Ben: Splatoon is a team-based third-person shooter which is played out in 4-vs-4 matches. The winning team is the one that has the most territory splattered in their team’s colour. Nintendo’s innovation is the Inkling player-controlled characters who can change between human and squid form. When human you can shoot, using a variety of weapons, where’s in squid form you can swim though ink of your own colour, even up walls or through grates. It’ll be very interesting to see what strategies can be used.

When presented at E3 this looked like a fun and refreshing spin on the genre that will further diversity the Wii U multiplayer offering. Credit to Nintendo for not just trying something new, but sticking to a family-friendly approach that will still appeal to both expert and casual gamers. I’m hoping Splatoon will have the same quality, graphical performance and polish we’ve come to expect from their other Nintendo-developed games.

Xenoblade Chronicles X Wii U

Xenoblade Chronicles X Wii U

Release dates:     JP: Q2 2015     EU/NA: TBA, 2015

Jorge: If you’ve been following the videogame career of director Tetsuya Takahashi, you are no doubt aware of the trials and tribulations he has faced in bringing his ambitious ideas to life. Takahashi gained immediate infamy with his debut title Xenogears, an RPG by Squaresoft (as they were known before the eventual merger with Enix), a massive-length epic that featured familiar Anime tropes such as giant robots and super-powered teens with amnesia combined with controversial (for its time) topics including religion, genocide, cannibalism and even pedophilia. It’s no wonder Square deemed Takahashi’s original pitch as too dark for Final Fantasy VII, a game that eventually had its own notorious sequences that paved the way for darker and more mature storytelling in Square’s titles.

After plans for a continuation of Xenogears fell through, Takahashi and several other ex-Square members (including his wife Soraya Saga) formed their own studio Monolithsoft, working with Bandai to create Xenosaga, a spiritual successor (and unofficial prequel) to Xenosaga. The game would share many of the same concepts introduced with Xenogears, all told within a planned six-game story that would have been one of the most ambitious projects ever conceived for a videogame. Unfortunately, lack of funding and executive meddling whittled Xenosaga down to three games, the results creating a mixed reception. Takahashi was no stranger to having his grandiose plans cut short, as Xenogears was also infamously affected by Square cutting developmental funding to the point that the 2nd disc was reduced to being mostly text-based narration.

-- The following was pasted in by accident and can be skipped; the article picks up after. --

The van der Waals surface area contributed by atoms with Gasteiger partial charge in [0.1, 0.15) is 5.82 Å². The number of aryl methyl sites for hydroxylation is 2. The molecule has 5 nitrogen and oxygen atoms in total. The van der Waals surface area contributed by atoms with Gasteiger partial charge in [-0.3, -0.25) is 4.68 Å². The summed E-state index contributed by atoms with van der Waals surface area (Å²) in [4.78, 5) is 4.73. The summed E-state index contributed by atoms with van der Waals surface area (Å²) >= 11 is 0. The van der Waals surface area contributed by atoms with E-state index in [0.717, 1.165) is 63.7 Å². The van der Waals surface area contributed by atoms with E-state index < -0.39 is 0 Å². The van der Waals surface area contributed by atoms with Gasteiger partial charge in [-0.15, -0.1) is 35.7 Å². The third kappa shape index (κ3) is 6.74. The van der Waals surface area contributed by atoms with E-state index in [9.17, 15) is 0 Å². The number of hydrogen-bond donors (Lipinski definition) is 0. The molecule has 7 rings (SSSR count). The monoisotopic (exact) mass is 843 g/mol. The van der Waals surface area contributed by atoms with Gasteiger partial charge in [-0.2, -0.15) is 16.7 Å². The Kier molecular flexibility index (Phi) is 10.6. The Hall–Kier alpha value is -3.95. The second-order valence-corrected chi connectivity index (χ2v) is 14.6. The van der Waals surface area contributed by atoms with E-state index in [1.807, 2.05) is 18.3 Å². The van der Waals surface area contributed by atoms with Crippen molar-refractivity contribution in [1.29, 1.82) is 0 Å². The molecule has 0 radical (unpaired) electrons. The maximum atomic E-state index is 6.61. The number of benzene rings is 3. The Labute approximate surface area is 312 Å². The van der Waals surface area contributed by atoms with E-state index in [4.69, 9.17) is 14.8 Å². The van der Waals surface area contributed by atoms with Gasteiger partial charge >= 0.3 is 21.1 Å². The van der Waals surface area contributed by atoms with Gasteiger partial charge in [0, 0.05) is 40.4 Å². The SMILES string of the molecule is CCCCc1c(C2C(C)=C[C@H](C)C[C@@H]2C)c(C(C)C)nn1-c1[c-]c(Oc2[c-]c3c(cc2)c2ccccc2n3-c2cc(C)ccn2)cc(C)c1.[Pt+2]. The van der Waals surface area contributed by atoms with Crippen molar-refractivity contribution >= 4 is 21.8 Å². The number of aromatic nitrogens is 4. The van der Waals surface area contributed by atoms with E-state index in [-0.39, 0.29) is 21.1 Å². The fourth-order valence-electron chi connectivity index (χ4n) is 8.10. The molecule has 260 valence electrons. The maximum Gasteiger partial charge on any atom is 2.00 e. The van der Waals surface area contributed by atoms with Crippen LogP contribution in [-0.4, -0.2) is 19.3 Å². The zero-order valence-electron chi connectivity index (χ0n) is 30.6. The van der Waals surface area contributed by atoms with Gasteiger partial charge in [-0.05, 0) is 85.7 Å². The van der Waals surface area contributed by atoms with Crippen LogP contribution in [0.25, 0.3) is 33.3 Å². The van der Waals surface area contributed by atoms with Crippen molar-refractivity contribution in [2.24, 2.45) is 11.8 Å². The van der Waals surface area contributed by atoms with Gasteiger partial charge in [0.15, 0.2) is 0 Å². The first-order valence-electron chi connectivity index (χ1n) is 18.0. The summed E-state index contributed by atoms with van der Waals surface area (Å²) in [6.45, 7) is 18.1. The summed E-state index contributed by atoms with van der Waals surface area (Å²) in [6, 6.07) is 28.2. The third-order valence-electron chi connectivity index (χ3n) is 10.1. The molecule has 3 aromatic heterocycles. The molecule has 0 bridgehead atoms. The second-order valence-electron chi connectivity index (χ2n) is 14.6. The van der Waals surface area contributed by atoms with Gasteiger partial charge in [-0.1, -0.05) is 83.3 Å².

It would later prove an enormous relief to both Monolithsoft and its fans that Xenoblade Chronicles was the first game to not suffer budget cuts or executive meddling. Whether it was thanks to Nintendo’s expert quality control or Takahashi scaling down his ambitions, Xenoblade Chronicle proved to be the first truly complete game, as well as earning widespread praise from gamers and critics alike. After three games and three companies, it seemed that the Xeno franchise has finally found its calling, with Xenoblade carrying many of the concepts introduced by its predecessors as well as featuring a host of modern gameplay conventions and smartly streamlined mechanics that has resulted in many fans dubbing it the greatest RPG in the last decade.

It is thanks to this high watermark that Xenoblade Chronicles X, the Wii U follow-up that features an even bigger setting with several additional MMO concepts such as customizable characters and online multiplayer, is among the most highly desired titles to be scheduled for release this year. Despite the significant generational gap between the Wii U and the newest consoles, X has shown to be every bit as massive and beautifully rendered as the other open-world RPGs planned this year. It remains to be seen if Takahashi can follow-up with his previous hit without succumbing to the issues that plagued Xenogears and Xenosaga, but his recent comment that Xenoblade Chronicle X will be the first game where he feels truly satisfied in its quality is a really telling statement given his history, and is also the most significant endorsement the director could give to further hype this upcoming epic.


Inside Xbox One, Xbox 360

Release date:     Q2 2015

Ryan: In 2015, I’m looking forward to the superabundance of Indie titles being built for these next-gen consoles (and PC, naturally).

Inside is the second effort of the brilliant minds at the Playdead studios. Based out of Denmark, Playdead has been a success story since they released Limbo in 2010. Building off of past experience, Inside looks to be an amazing successor to Limbo in many ways.